“Chris de Burgh? Albini’s impression of Timo? You had to be there” – MacDara Conroy reports from Shellac‘s gig at Whelan’s on 20th November The main floor at Whelan’s is pretty sparse when Helen Money takes the stage – Kim Gordon hair, sparkly miniskirt, floor-crushing boots, cello in hand. It’s the curse of the opening act to play to an empty house, and I’m sure Ms Money (the nom de guerre of Alison Chesley) is inured to it by now. Matter of fact it’s probably digging at me far more than it ever does her, as she plugs into a vast array of effects pedals and gets right into scraping at her cello’s strings with a thumb pick, arresting the few who are gathered in a crescent on the floor with her amplified drones, looped and treated via the pedal set-up that’s simply another instrument.
Little trace here of the sounds she made in the nineties with Bob Mould or Poi Dog Pondering or Verbow – think rather her later collaborations with much heavier groups like Mono and Yakuza. And they’ve clearly rubbed off on her; this stuff is decidedly intense (‘aggressive’ doesn’t quite do it) and personal, one woman conjuring a band’s worth of massive sound – ambient drone waves one moment, punishing low-end grinds the next – with a few choice pedal pushes and intimate control of her instrument.
The only downside concerns the sampled metal drums she employs on a couple of songs, which don’t work as well as they do on her latest album Arriving Angels, and in any case are an unnecessary muscular affect, when her voluminous cello is commanding enough – even when she opts to start one song unplugged. By the end of Helen Money’s 40-minute set her bow’s been through the wars, and there’s a much bigger crowd on the floor, moving closer to the din. I wouldn’t be surprised if that always happens.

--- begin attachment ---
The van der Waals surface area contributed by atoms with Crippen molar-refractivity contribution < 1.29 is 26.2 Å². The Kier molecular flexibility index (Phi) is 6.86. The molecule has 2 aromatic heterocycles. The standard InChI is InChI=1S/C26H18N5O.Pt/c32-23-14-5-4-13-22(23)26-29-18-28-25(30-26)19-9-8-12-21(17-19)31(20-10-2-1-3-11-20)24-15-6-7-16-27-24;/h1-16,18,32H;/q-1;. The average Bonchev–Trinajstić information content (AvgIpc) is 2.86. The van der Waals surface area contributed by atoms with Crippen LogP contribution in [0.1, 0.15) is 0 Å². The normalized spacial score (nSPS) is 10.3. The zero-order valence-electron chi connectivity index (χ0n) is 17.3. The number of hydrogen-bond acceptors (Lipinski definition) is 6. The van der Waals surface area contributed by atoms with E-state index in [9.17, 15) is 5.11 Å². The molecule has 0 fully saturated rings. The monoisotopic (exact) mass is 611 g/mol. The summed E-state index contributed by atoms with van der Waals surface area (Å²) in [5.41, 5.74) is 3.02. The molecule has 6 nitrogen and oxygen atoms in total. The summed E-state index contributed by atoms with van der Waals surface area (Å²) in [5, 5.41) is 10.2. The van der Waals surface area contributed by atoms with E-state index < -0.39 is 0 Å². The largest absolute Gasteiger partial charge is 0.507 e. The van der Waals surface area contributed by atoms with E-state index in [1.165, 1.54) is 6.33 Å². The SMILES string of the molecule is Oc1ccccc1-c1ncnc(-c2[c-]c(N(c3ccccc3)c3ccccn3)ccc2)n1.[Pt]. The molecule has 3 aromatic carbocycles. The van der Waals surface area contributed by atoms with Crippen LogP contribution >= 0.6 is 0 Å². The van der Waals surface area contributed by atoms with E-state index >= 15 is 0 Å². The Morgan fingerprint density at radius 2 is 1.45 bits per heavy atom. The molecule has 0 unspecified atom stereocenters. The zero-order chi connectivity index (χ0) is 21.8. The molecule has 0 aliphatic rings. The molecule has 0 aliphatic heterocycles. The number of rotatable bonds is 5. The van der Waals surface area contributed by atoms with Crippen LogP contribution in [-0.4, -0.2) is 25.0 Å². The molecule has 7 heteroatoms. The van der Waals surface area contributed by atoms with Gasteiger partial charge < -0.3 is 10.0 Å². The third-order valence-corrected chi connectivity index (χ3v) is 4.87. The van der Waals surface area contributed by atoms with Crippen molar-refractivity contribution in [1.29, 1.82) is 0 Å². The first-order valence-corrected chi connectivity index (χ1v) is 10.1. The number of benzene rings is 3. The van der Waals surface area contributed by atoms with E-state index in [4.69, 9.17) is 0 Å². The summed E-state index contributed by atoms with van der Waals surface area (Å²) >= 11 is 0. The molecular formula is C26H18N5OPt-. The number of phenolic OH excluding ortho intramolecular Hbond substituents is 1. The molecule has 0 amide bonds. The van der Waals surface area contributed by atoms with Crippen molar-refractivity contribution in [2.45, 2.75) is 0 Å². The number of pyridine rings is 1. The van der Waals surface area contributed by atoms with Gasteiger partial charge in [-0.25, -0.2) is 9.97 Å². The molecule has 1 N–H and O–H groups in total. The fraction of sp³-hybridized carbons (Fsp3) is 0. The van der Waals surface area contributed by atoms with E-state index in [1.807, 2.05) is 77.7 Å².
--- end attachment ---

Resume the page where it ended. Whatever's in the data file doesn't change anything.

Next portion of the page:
Soon it’s time for the main attraction. Those unassuming Shellac lads come out from the wings sans fanfare, setting up their own gear in proper DIY fashion, drums front and centre on the stage so the trio can play in physical unison. And they’re quick about it, too; a well-oiled machine in that regard. Almost literally, going by the grease-monkey overalls Steve Albini’s wearing. Or is it a flight suit? That might make more sense, as once the band take off – with a stomping rendition of ‘Canada’ – they rarely come down for the remainder of their 90-minute set.
They fit pretty much anything you could want to hear from their 20-year catalogue into that time frame, too, and crowd-pleasers the lot (seems we’ll just have to wait for the new album Dude, Incredible). That’s not to mention some choreographed hijinks, and a break in the middle for Q&A. (Chris de Burgh? Albini’s impression of Timo? You had to be there.) Plus a minor lecture from Bob Weston about some annoying git’s persistent filming of the show. It makes him self-conscious and throws him off his playing, he says, though I didn’t notice him blowing any clams. Dude can stand on one leg with his arms splayed out and his aluminium bass still dangling off on the strap – that’s impressive.
Dublin’s the first night of Shellac’s short European tour (coinciding with ATP’s last stand at Camber Sands) so maybe we’re getting the best of the trio tonight, not ragged from the road. Or it could be the intimacy of Whelan’s as a venue, as band and audience alike feel charged with more energy than their previous visit to the Button Factory. It’s stuff like that that makes or breaks gigs for me, more so than a weird sound mix that buries Albini’s guitar under Weston’s grinding bass and Todd Trainer’s clattering drums. Doesn’t matter; I listen to Shellac for the rhythm section anyway.